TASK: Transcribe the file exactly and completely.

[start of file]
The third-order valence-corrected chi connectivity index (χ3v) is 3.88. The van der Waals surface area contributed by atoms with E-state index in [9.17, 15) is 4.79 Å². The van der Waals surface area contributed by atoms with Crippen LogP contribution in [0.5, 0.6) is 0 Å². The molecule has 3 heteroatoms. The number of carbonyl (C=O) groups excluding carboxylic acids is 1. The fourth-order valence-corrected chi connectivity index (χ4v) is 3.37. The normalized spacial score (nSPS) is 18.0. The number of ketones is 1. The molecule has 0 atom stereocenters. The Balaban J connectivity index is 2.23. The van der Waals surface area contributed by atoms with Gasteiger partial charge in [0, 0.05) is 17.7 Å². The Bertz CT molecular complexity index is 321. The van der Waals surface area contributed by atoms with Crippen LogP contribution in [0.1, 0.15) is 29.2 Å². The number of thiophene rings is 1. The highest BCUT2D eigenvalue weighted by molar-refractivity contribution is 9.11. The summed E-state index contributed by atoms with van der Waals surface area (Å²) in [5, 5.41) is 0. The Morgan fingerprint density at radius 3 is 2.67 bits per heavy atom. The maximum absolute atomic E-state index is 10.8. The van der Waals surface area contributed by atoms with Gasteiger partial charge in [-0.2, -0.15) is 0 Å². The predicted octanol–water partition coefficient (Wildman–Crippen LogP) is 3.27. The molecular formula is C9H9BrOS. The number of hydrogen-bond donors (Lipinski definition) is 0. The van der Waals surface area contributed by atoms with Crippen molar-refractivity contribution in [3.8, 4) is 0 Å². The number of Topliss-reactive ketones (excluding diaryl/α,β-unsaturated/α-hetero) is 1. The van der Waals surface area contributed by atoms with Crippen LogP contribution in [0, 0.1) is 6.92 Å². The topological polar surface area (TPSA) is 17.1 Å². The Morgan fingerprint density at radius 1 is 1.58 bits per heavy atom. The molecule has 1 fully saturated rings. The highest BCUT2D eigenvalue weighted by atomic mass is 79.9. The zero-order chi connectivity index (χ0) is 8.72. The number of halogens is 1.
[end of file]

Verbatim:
The third-order valence-corrected chi connectivity index (χ3v) is 3.88. The van der Waals surface area contributed by atoms with E-state index in [9.17, 15) is 4.79 Å². The van der Waals surface area contributed by atoms with Crippen LogP contribution in [0.5, 0.6) is 0 Å². The molecule has 3 heteroatoms. The number of carbonyl (C=O) groups excluding carboxylic acids is 1. The fourth-order valence-corrected chi connectivity index (χ4v) is 3.37. The normalized spacial score (nSPS) is 18.0. The number of ketones is 1. The molecule has 0 atom stereocenters. The Balaban J connectivity index is 2.23. The van der Waals surface area contributed by atoms with Gasteiger partial charge in [0, 0.05) is 17.7 Å². The Bertz CT molecular complexity index is 321. The van der Waals surface area contributed by atoms with Crippen LogP contribution in [0.1, 0.15) is 29.2 Å². The number of thiophene rings is 1. The highest BCUT2D eigenvalue weighted by molar-refractivity contribution is 9.11. The summed E-state index contributed by atoms with van der Waals surface area (Å²) in [5, 5.41) is 0. The Morgan fingerprint density at radius 3 is 2.67 bits per heavy atom. The maximum absolute atomic E-state index is 10.8. The van der Waals surface area contributed by atoms with Gasteiger partial charge in [-0.2, -0.15) is 0 Å². The predicted octanol–water partition coefficient (Wildman–Crippen LogP) is 3.27. The molecular formula is C9H9BrOS. The number of hydrogen-bond donors (Lipinski definition) is 0. The van der Waals surface area contributed by atoms with Crippen molar-refractivity contribution in [3.8, 4) is 0 Å². The number of Topliss-reactive ketones (excluding diaryl/α,β-unsaturated/α-hetero) is 1. The van der Waals surface area contributed by atoms with Crippen LogP contribution in [0, 0.1) is 6.92 Å². The topological polar surface area (TPSA) is 17.1 Å². The Morgan fingerprint density at radius 1 is 1.58 bits per heavy atom. The molecule has 1 fully saturated rings. The highest BCUT2D eigenvalue weighted by atomic mass is 79.9. The zero-order chi connectivity index (χ0) is 8.72. The number of halogens is 1.